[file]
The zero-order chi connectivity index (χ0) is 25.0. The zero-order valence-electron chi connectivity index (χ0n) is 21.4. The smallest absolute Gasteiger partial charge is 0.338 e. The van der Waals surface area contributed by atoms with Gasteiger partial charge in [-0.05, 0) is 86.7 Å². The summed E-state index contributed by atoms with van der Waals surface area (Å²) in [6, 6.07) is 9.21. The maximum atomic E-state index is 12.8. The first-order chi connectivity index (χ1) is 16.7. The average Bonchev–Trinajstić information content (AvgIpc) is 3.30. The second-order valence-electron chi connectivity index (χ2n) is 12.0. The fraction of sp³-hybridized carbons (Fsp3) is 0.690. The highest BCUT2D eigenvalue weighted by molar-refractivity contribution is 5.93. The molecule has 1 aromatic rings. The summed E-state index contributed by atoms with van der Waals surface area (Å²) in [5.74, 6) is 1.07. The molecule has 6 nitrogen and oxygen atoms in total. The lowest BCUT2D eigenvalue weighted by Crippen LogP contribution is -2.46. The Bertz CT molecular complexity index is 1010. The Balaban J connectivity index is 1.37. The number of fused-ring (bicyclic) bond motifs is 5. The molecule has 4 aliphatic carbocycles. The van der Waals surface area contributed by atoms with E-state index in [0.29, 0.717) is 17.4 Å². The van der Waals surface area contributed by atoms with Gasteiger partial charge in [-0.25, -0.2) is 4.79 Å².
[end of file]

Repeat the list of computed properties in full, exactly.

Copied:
The zero-order chi connectivity index (χ0) is 25.0. The zero-order valence-electron chi connectivity index (χ0n) is 21.4. The smallest absolute Gasteiger partial charge is 0.338 e. The van der Waals surface area contributed by atoms with Gasteiger partial charge in [-0.05, 0) is 86.7 Å². The summed E-state index contributed by atoms with van der Waals surface area (Å²) in [6, 6.07) is 9.21. The maximum atomic E-state index is 12.8. The first-order chi connectivity index (χ1) is 16.7. The average Bonchev–Trinajstić information content (AvgIpc) is 3.30. The second-order valence-electron chi connectivity index (χ2n) is 12.0. The fraction of sp³-hybridized carbons (Fsp3) is 0.690. The highest BCUT2D eigenvalue weighted by molar-refractivity contribution is 5.93. The molecule has 1 aromatic rings. The summed E-state index contributed by atoms with van der Waals surface area (Å²) in [5.74, 6) is 1.07. The molecule has 6 nitrogen and oxygen atoms in total. The lowest BCUT2D eigenvalue weighted by Crippen LogP contribution is -2.46. The Bertz CT molecular complexity index is 1010. The Balaban J connectivity index is 1.37. The number of fused-ring (bicyclic) bond motifs is 5. The molecule has 4 aliphatic carbocycles. The van der Waals surface area contributed by atoms with E-state index in [0.29, 0.717) is 17.4 Å². The van der Waals surface area contributed by atoms with Gasteiger partial charge in [-0.25, -0.2) is 4.79 Å².